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"Leviathans at the Gold Mine is a game-changing work. Any one of its chapters would be enough to secure its place as a breakthrough book, but the ensemble is a tour de force of the sort that comes along only rarely. Future debates about the politics of resource development or the relation between states, transnational corporations, and indigenous people will have to start here. Theories about globalization, structure, and agency will have to take it into account. And the bar for Melanesian ethnography has just been raised."—Dan Jorgensen, University of Western Ontario
"Leviathans at the Gold Mine is an important contribution to our knowledge of the Porgera mine and mining in Papua New Guinea more generally. Alex Golub offers a subtle, original reading of mine-landowner relations, as well as new information about the microprocesses associated with Porgera mining, such as how landownership is determined and how royalty checks are distributed. Those insights will be welcomed by scholars interested in local-global articulations and the politics and misunderstandings associated with them."—Aletta Biersack, coeditor of Reimagining Political Ecology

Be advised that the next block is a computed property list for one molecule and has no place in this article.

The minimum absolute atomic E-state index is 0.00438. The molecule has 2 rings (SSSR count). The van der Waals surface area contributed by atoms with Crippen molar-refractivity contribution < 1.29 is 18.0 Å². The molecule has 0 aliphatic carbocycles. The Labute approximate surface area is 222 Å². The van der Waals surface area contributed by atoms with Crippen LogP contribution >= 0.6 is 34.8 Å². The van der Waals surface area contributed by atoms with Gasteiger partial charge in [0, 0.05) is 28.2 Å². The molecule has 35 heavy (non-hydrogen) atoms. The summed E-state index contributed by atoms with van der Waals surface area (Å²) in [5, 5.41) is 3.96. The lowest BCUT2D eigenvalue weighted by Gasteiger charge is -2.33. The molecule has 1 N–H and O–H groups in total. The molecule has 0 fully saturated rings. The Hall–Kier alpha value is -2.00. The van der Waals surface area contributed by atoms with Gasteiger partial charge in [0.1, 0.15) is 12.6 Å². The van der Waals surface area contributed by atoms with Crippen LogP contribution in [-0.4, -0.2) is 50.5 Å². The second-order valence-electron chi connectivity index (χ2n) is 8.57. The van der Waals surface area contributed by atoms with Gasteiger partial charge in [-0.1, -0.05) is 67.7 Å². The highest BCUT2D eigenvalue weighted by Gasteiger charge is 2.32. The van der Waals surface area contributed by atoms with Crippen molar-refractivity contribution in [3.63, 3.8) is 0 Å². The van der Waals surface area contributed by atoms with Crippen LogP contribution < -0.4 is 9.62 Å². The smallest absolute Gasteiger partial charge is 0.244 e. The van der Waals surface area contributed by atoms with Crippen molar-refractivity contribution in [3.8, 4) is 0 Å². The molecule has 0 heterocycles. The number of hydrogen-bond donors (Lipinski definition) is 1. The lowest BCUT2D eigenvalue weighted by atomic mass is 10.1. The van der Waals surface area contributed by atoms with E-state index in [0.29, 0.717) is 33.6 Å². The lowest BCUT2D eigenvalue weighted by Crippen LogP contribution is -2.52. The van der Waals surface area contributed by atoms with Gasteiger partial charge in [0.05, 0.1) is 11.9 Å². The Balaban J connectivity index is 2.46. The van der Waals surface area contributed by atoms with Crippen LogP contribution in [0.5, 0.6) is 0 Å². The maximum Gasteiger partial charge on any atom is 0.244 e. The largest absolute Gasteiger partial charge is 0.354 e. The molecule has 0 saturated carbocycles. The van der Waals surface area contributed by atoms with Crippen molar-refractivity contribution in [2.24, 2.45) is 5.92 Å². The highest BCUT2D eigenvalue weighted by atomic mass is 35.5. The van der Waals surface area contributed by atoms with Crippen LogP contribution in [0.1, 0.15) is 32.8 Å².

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Leviathans at the Gold Mine is an ethnographic account of the relationship between the Ipili, an indigenous group in Papua New Guinea, and the large international gold mine operating on their land. It was not until 1939 that Australian territorial patrols reached the Ipili. By 1990, the third largest gold mine on the planet was operating in their valley. Alex Golub examines how "the mine" and "the Ipili" were brought into being in relation to one another, and how certain individuals were authorized to speak for the mine and others to speak for the Ipili. Considering the relative success of the Ipili in their negotiations with a multinational corporation, Golub argues that a unique conjuncture of personal relationships and political circumstances created a propitious moment during which the dynamic and fluid nature of Ipili culture could be used to full advantage. As that moment faded away, social problems in the valley increased. The Ipili now struggle with the extreme social dislocation brought about by the massive influx of migrants and money into their valley.